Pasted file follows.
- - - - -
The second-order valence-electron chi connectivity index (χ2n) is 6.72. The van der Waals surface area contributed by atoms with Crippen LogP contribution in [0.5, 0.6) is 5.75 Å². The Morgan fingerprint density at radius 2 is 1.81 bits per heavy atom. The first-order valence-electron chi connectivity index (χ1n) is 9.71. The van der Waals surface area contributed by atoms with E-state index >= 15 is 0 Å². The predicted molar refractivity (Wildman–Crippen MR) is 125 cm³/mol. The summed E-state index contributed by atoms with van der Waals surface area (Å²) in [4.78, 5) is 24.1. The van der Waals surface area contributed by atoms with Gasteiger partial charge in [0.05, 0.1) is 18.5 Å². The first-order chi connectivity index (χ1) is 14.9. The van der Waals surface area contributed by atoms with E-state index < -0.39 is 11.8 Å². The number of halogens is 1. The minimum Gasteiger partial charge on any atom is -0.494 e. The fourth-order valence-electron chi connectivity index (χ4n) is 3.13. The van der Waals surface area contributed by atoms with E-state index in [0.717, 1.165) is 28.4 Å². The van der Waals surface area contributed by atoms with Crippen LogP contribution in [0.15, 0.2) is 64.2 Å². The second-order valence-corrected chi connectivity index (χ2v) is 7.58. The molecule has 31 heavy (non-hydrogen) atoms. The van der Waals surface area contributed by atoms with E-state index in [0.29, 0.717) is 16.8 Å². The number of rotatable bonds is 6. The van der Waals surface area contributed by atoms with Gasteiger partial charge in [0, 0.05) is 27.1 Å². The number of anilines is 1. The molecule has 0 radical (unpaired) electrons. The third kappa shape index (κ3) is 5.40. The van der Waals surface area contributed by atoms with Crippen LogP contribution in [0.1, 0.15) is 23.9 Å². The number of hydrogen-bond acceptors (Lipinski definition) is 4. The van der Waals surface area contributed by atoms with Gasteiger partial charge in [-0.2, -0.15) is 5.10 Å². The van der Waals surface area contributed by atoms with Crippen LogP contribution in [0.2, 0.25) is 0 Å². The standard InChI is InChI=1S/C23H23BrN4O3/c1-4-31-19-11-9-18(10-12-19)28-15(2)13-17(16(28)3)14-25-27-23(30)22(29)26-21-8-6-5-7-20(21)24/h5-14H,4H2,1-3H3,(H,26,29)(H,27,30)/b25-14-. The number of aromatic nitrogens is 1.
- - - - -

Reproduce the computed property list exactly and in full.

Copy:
The second-order valence-electron chi connectivity index (χ2n) is 6.72. The van der Waals surface area contributed by atoms with Crippen LogP contribution in [0.5, 0.6) is 5.75 Å². The Morgan fingerprint density at radius 2 is 1.81 bits per heavy atom. The first-order valence-electron chi connectivity index (χ1n) is 9.71. The van der Waals surface area contributed by atoms with E-state index >= 15 is 0 Å². The predicted molar refractivity (Wildman–Crippen MR) is 125 cm³/mol. The summed E-state index contributed by atoms with van der Waals surface area (Å²) in [4.78, 5) is 24.1. The van der Waals surface area contributed by atoms with Gasteiger partial charge in [0.05, 0.1) is 18.5 Å². The first-order chi connectivity index (χ1) is 14.9. The van der Waals surface area contributed by atoms with E-state index < -0.39 is 11.8 Å². The number of halogens is 1. The minimum Gasteiger partial charge on any atom is -0.494 e. The fourth-order valence-electron chi connectivity index (χ4n) is 3.13. The van der Waals surface area contributed by atoms with E-state index in [0.717, 1.165) is 28.4 Å². The van der Waals surface area contributed by atoms with Crippen LogP contribution in [0.15, 0.2) is 64.2 Å². The second-order valence-corrected chi connectivity index (χ2v) is 7.58. The molecule has 31 heavy (non-hydrogen) atoms. The van der Waals surface area contributed by atoms with E-state index in [0.29, 0.717) is 16.8 Å². The number of rotatable bonds is 6. The van der Waals surface area contributed by atoms with Gasteiger partial charge in [0, 0.05) is 27.1 Å². The number of anilines is 1. The molecule has 0 radical (unpaired) electrons. The third kappa shape index (κ3) is 5.40. The van der Waals surface area contributed by atoms with Crippen LogP contribution in [0.1, 0.15) is 23.9 Å². The number of hydrogen-bond acceptors (Lipinski definition) is 4. The van der Waals surface area contributed by atoms with Gasteiger partial charge in [-0.2, -0.15) is 5.10 Å². The van der Waals surface area contributed by atoms with Crippen LogP contribution in [0.2, 0.25) is 0 Å². The standard InChI is InChI=1S/C23H23BrN4O3/c1-4-31-19-11-9-18(10-12-19)28-15(2)13-17(16(28)3)14-25-27-23(30)22(29)26-21-8-6-5-7-20(21)24/h5-14H,4H2,1-3H3,(H,26,29)(H,27,30)/b25-14-. The number of aromatic nitrogens is 1.